• GASSER Hans-Peter, "Respect for Fundamental Judicial Guarantees in Time of Armed Conflict: the Part Played by ICRC Delegates", in IRRC, No. 287, March-April 1992, pp. 121-142.
  • MEYER Michael A., "Liability of POWs for Offences Committed Prior to Capture – The Astiz Affair", in ICLQ, Vol. 32, 1983.
  • SASSÒLI Marco, "La 'guerre contre le terrorisme', le droit international humanitaire et le statut de prisonnier de guerre", in CYIL, Vol. 39, 2001, pp. 211-252.
  • SASSÒLI Marco, "La peine de mort en droit international humanitaire et dans l'action du Comité international de la Croix-Rouge", in Revue internationale de droit pénal, 58, 1987, pp. 583-592.
  • WILSON Robert R., "Escaped Prisoners of War in Neutral Jurisdiction", in AJIL, Vol. 35, 1941, pp. 519-530.

h)   punishment for acts committed prior to capture

GC III, Art. 85

Cases and Documents

i)     limits to punishment for escape

GC III, Arts 91-94

Cases and Documents

IV. Transmission of information

Cases and Documents

Readings

Suggested reading:

  • DJUROVIC Gradimir, The Central Tracing Agency of the International Committee of the Red Cross, Geneva, Henry-Dunant Institute, 1986, 259 pp.
  • SASSÒLI Marco, "The National Information Bureau in Aid of the Victims of Armed Conflicts", in IRRC, No. 256, January 1987, pp. 6-24

a)    capture cards (to be sent to the family and the Central Tracing Agency)

GC III, Art. 70 and Annex IV B.

Cases and Documents

b)   notification (to the power of origin through the Central Tracing Agency)

GC III, Arts 69, 94, 104, 107, 120 and 122

Cases and Documents

c)    correspondence

GC III, Arts 71, 76 and Annex IV C. [CIHL, Rule 125]

Cases and Documents

V. Monitoring by outside mechanisms

 1.   Protecting Powers

(See infra Implementation Mechanisms IV. Scrutiny by Protecting Powers and the ICRC)
GC III, Arts 8 and 126; P I, Art. 5

Cases and Documents

Readings

Suggested reading:

  • LEVIE Howard S., "Prisoners of War and the Protecting Power", in AJIL, Vol. 55, 1961, pp. 374-397.
  • WYLIE Neville, "Protecting Powers in a Changing World", in Politorbis, revue de politique étrangère, No. 40, 2006, pp. 6-14.

 2.   ICRC

(See infra The International Committee of the Red Cross and the Law)
GC III, Arts 9 and 126(4); P I, Art. 5(3)-(4) [CIHL, Rule 124]

Cases and Documents

VI. Repatriation of prisoners of war

Introductory text

As prisoners of war are only detained to stop them from taking part in hostilities, they have to be released and repatriated when they are unable to participate, i.e. during the conflict for health reasons and of course as soon as active hostilities have ended. Under the influence of human rights law and refugee law it is today admitted that those fearing persecution may not be forcibly repatriated. As this exception offers the Detaining Power room for abuse and risks rekindling mutual distrust, it is suggested that the prisoner's wishes are the determining factor, but it can be difficult to ascertain those wishes and what will happen to the prisoner if the Detaining Power is unwilling to grant him/her asylum. On the latter point, many argue that a prisoner of war who freely expresses his/her will not to be repatriated loses prisoner-of-war status and becomes a civilian who remains protected under Convention IV until resettlement.[ 7]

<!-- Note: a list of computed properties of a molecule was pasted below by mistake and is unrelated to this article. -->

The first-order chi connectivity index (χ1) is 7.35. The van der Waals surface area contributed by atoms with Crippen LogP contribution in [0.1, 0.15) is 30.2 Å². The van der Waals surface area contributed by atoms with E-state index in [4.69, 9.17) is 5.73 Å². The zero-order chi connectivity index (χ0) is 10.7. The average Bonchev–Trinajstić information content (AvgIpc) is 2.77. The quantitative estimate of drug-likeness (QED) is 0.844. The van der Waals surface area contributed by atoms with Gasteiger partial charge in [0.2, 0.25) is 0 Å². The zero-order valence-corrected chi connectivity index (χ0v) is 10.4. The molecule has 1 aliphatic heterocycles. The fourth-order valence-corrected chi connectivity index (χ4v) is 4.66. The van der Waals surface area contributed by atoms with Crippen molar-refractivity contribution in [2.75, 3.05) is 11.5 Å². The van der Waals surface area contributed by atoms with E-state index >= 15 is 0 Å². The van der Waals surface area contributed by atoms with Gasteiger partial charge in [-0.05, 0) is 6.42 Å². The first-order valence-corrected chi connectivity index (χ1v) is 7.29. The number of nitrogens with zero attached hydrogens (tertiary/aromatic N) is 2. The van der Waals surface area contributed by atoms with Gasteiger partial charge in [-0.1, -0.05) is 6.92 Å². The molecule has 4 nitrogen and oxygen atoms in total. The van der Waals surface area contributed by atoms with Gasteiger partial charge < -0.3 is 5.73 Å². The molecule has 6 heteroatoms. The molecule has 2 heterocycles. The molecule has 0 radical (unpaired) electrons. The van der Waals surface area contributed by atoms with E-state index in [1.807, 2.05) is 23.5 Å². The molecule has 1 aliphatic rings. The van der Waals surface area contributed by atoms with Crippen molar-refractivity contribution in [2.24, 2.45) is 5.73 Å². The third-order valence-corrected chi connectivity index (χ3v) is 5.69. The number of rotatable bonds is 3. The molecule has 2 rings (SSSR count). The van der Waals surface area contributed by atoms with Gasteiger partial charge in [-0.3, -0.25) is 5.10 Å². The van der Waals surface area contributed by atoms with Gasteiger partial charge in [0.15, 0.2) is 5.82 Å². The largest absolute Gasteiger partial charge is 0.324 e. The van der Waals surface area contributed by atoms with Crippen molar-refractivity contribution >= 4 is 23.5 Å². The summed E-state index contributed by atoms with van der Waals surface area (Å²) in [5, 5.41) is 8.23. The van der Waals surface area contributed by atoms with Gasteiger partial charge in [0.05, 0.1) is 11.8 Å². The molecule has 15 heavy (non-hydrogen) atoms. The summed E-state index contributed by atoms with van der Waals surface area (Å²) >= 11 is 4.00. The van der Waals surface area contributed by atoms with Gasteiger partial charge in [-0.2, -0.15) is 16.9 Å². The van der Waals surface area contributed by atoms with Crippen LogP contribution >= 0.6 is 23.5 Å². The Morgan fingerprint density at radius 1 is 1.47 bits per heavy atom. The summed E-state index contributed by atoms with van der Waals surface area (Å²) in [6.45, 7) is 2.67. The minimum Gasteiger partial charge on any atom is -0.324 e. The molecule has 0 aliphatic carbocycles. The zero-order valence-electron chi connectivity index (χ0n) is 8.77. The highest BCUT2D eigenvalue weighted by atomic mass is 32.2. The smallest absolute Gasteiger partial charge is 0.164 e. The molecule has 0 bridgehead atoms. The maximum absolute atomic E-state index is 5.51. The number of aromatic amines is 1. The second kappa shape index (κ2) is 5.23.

Readings

Suggested reading:

DINSTEIN Yoram, "The Release of Prisoners of War", in Studies and Essays on International Humanitarian Law and Red Cross Principles in Honour of Jean Pictet, Geneva/The Hague, ICRC/M. Nijhoff, 1984, pp. 37-45.
SASSÒLI Marco, "The Status, Treatment and Repatriation of Deserters under International Humanitarian Law", in Yearbook of the International Institute of Humanitarian Law, 1985, pp. 9-36.
SCHAPIRO L. B., "Repatriation of Deserters", in BYIL, Vol. 29, 1952, pp. 310-324.
SHIELDS DELESSERT Christiane, Release and Repatriation of Prisoners of War at the End of Active Hostilities: A Study of Article 118, paragraph 1, of the Third Geneva Convention Relative to the Treatment of Prisoners of War, Zurich, Schulthess, Études suisses de Droit international, Vol. 5, 1977, 225 pp.
 

Further reading:

BAXTER Richard R., "Asylum to Prisoners of War", in BYIL, Vol. 30, 1953, pp. 489-498.
MURPHY Sean D., "Evolving Geneva Convention Paradigms in the 'War on Terrorism': Applying the Core Rules to the Release of Persons Deemed 'Unpriviliged Combatants'", in The George Washington Law Review, Vol. 75, No. 5/6, August 2007, pp. 1105-1164. 

 1. During hostilities

GC III, Art. 109-117

Cases and Documents

a)    medical cases

GC III, Annexes I and II

Cases and Documents

b)   agreements between the parties

Cases and Documents

 2.   At the end of active hostilities

GC III, Arts 118-119 [CIHL, Rule 128 A.]

Cases and Documents

a)    when do active hostilities end?

Cases and Documents

b)   no reciprocity

Cases and Documents

c)    fate of POWs who refuse repatriation

Cases and Documents

 3.   Internment in neutral countries

GC III, Arts 110(2)-(3), 111 and Annex I

Cases and Documents

Readings

Suggested reading:

  • OZERDEN Kemal, Le sort des militaires belligérants, victimes de la guerre, débarqués dans un port neutre, d'après la Convention de Genève, Paris, Pedone, 1971, 237 pp.
  • STEINER M., Die Internierung von Armeeangehörigen kriegführender Mächte in neutralen Staaten, insbesondere in der Schweiz während des Weltkrieges 1939/45, Ernst Lang, Zurich, 1947, 103 pp.
  • REICHEL Daniel, "L'internement et le rapatriement des militaires soviétiques réfugiés en Suisse pendant le Seconde Guerre Mondiale", in Actes du symposium 1982, Lausanne, Éditions du Centre d'Histoire, 1982, pp. 77-90.

Further reading:

  • HOFFER Henri-P., "L'internement des malades et blessés dans les pays neutres", in IRRC, No. 2, 1919, pp. 159-171.
  • FAVRE E., L'internement en Suisse des prisonniers de guerre, Geneva, Bâle, Lyon, Georg & Cie, Libraires-Editeurs, 1917-1919.

 Footnotes